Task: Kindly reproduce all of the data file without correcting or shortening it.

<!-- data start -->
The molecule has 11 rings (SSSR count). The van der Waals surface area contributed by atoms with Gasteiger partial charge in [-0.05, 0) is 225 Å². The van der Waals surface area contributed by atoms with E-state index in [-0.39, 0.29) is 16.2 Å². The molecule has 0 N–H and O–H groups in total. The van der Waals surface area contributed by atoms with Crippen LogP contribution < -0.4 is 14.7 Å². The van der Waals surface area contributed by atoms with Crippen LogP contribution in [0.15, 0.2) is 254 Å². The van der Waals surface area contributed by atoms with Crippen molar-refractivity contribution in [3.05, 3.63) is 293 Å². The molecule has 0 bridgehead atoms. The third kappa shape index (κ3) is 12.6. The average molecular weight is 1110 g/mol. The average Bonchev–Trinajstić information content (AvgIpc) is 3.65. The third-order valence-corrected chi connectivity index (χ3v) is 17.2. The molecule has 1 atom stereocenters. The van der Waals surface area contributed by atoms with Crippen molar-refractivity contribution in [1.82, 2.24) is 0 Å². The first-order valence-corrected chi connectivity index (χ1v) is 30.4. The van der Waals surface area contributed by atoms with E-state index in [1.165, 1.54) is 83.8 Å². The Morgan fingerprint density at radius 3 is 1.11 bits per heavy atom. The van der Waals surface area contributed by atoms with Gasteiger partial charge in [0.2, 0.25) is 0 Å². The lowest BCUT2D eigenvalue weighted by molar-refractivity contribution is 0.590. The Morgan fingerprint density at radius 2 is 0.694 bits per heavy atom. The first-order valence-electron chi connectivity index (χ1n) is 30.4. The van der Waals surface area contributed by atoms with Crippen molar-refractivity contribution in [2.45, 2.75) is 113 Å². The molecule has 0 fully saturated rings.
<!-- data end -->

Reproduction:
The molecule has 11 rings (SSSR count). The van der Waals surface area contributed by atoms with Gasteiger partial charge in [-0.05, 0) is 225 Å². The van der Waals surface area contributed by atoms with E-state index in [-0.39, 0.29) is 16.2 Å². The molecule has 0 N–H and O–H groups in total. The van der Waals surface area contributed by atoms with Crippen LogP contribution < -0.4 is 14.7 Å². The van der Waals surface area contributed by atoms with Crippen LogP contribution in [0.15, 0.2) is 254 Å². The van der Waals surface area contributed by atoms with Crippen molar-refractivity contribution in [3.05, 3.63) is 293 Å². The molecule has 0 bridgehead atoms. The third kappa shape index (κ3) is 12.6. The average molecular weight is 1110 g/mol. The average Bonchev–Trinajstić information content (AvgIpc) is 3.65. The third-order valence-corrected chi connectivity index (χ3v) is 17.2. The molecule has 1 atom stereocenters. The van der Waals surface area contributed by atoms with Crippen molar-refractivity contribution in [1.82, 2.24) is 0 Å². The first-order valence-corrected chi connectivity index (χ1v) is 30.4. The van der Waals surface area contributed by atoms with E-state index in [1.165, 1.54) is 83.8 Å². The Morgan fingerprint density at radius 3 is 1.11 bits per heavy atom. The van der Waals surface area contributed by atoms with Gasteiger partial charge in [0.2, 0.25) is 0 Å². The lowest BCUT2D eigenvalue weighted by molar-refractivity contribution is 0.590. The Morgan fingerprint density at radius 2 is 0.694 bits per heavy atom. The first-order valence-electron chi connectivity index (χ1n) is 30.4. The van der Waals surface area contributed by atoms with Crippen molar-refractivity contribution in [2.45, 2.75) is 113 Å². The molecule has 0 fully saturated rings.